• Experts urge caution in letting teens watch Netflix's ‘13 Reasons Why'

    By: Heather Hegedus, Fox25Boston.com


    A new TV series is popular with teenagers, but it's causing some parents and teachers to voice their concerns.

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    Now a national organization of psychologists is warning parents about letting their children watch it.

    Netflix’s new show, “13 Reasons Why," is about a teenage girl who kills herself and leaves behind 13 tapes about why she did it.

    The story hits close to home for a group of educators in Lexington, Massachusetts who have dealt with two student suicides in just the past year.

    The National Association of School Psychologists says vulnerable youth should not watch the show, as it may romanticize suicide.

    Lexington's superintendent agrees.

    Christian Navarro, Robert Gant, Derek Luke, Keiko Agena, Selena Gomez, Dylan Minnette, Katherine Langford, Amy Hargreaves, Miles Heizer, Devin Druid Tommy Dorfman, Michele Selene Ang, Brandon Larracuente and Ross Butler attend the Premiere.
    David Crotty/Patrick McMullan/Getty

    “Nowhere in this movie does it talk about the resources,” Dr. Mary Czajkowski told WFXT. “It's tragic to our students, to our families, to our community.”

    Czjakowski says parents have voiced their concerns to her over the series and she has prepared school counselors to answer students' questions. She also said she plans on talking to students about it when she meets with them this week.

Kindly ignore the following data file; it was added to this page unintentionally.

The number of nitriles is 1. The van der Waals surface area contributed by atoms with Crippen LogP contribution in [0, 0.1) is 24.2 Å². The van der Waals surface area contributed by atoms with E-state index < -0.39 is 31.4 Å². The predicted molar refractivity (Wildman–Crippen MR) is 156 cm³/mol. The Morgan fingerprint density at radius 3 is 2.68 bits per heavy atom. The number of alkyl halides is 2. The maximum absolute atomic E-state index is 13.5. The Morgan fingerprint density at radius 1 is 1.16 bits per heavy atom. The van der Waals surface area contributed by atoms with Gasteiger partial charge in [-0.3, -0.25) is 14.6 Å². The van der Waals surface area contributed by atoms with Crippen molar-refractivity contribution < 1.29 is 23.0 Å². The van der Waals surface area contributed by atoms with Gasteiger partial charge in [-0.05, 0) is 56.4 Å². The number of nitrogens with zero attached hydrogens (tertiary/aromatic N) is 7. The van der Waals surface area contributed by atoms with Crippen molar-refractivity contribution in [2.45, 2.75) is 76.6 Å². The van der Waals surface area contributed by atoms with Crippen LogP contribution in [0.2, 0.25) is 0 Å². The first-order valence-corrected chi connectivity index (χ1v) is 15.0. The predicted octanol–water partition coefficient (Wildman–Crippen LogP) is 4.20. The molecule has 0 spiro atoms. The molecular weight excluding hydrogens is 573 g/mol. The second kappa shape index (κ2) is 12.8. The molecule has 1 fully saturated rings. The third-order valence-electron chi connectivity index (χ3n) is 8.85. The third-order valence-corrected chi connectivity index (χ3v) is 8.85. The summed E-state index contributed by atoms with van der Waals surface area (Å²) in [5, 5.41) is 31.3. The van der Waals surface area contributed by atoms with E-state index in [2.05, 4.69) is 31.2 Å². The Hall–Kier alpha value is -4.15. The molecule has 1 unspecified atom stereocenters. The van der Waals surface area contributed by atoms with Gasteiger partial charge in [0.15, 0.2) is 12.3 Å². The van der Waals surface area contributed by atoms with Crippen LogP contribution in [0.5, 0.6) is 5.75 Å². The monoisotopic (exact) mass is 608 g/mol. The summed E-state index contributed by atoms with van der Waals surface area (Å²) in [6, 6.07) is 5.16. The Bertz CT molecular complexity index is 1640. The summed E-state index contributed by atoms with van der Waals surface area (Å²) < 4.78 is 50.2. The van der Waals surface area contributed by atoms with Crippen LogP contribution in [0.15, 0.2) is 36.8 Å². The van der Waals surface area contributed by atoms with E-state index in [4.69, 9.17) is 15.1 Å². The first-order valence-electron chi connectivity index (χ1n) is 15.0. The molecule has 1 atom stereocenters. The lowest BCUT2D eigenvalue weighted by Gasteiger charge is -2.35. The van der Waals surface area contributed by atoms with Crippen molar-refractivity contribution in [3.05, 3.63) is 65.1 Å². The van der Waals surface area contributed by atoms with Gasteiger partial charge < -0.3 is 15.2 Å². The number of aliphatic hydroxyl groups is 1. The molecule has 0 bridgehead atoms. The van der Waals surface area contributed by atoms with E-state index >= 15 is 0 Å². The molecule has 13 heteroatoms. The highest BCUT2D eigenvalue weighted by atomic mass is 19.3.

“You know, I think of the student -- a troubled student -- who is watching this that is alone. And no one is with them and they're watching this. What is going through their head?” she said.

    Dr. Czajkowski says the show misses an opportunity to offer experts at the end of every episode and resources for teens who are contemplating suicide. She says it lacks context.

    It's sparking a national conversation about how to best address the topic of suicide.

    “I was glad to see suicide being addressed in such a public way and an open and honest way,” said Boston-based peer counselor Megan Wiechnik. “It's important to hear other people's perspectives and to know that we're not alone and to know there are interventions that can work.”

    The National Association of School Psychologists has also issued some recommendations for families. They say parents should ask children if they've seen or heard of the series. Don't encourage them to watch it, they say, but if they do want to watch it, offer to watch it with them and then discuss their thoughts about it with them afterwards.

    You can find resources for those struggling with suicidal thoughts below:



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